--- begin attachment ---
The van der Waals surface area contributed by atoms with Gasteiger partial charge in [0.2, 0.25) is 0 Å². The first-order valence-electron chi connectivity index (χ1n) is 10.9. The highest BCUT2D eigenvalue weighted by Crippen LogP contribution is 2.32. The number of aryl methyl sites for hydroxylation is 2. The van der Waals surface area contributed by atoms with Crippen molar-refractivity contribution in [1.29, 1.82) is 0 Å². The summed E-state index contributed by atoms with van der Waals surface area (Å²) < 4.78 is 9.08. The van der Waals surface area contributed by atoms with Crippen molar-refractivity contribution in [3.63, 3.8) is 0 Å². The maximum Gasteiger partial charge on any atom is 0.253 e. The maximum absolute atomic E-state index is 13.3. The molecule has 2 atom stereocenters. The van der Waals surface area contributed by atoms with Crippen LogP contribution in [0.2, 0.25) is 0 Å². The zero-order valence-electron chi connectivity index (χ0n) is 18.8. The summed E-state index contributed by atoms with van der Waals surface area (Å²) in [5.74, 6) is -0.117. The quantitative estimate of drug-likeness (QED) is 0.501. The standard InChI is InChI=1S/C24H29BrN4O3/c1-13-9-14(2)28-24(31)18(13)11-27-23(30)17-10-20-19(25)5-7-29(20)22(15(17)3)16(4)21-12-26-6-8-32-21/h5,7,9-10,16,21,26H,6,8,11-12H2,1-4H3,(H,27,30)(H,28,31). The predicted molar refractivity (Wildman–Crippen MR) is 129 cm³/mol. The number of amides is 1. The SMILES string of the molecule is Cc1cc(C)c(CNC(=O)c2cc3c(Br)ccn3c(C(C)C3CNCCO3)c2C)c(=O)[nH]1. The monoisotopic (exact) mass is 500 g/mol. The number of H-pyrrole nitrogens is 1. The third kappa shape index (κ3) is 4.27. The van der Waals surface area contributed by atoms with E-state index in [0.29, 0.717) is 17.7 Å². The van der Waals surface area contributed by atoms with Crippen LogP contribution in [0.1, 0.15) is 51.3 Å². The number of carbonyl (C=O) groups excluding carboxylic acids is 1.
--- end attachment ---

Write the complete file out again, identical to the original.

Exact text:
The van der Waals surface area contributed by atoms with Gasteiger partial charge in [0.2, 0.25) is 0 Å². The first-order valence-electron chi connectivity index (χ1n) is 10.9. The highest BCUT2D eigenvalue weighted by Crippen LogP contribution is 2.32. The number of aryl methyl sites for hydroxylation is 2. The van der Waals surface area contributed by atoms with Crippen molar-refractivity contribution in [1.29, 1.82) is 0 Å². The summed E-state index contributed by atoms with van der Waals surface area (Å²) < 4.78 is 9.08. The van der Waals surface area contributed by atoms with Crippen molar-refractivity contribution in [3.63, 3.8) is 0 Å². The maximum Gasteiger partial charge on any atom is 0.253 e. The maximum absolute atomic E-state index is 13.3. The molecule has 2 atom stereocenters. The van der Waals surface area contributed by atoms with Crippen LogP contribution in [0.2, 0.25) is 0 Å². The zero-order valence-electron chi connectivity index (χ0n) is 18.8. The summed E-state index contributed by atoms with van der Waals surface area (Å²) in [5.74, 6) is -0.117. The quantitative estimate of drug-likeness (QED) is 0.501. The standard InChI is InChI=1S/C24H29BrN4O3/c1-13-9-14(2)28-24(31)18(13)11-27-23(30)17-10-20-19(25)5-7-29(20)22(15(17)3)16(4)21-12-26-6-8-32-21/h5,7,9-10,16,21,26H,6,8,11-12H2,1-4H3,(H,27,30)(H,28,31). The predicted molar refractivity (Wildman–Crippen MR) is 129 cm³/mol. The number of amides is 1. The SMILES string of the molecule is Cc1cc(C)c(CNC(=O)c2cc3c(Br)ccn3c(C(C)C3CNCCO3)c2C)c(=O)[nH]1. The monoisotopic (exact) mass is 500 g/mol. The number of H-pyrrole nitrogens is 1. The third kappa shape index (κ3) is 4.27. The van der Waals surface area contributed by atoms with E-state index in [0.29, 0.717) is 17.7 Å². The van der Waals surface area contributed by atoms with Crippen LogP contribution in [0.1, 0.15) is 51.3 Å². The number of carbonyl (C=O) groups excluding carboxylic acids is 1.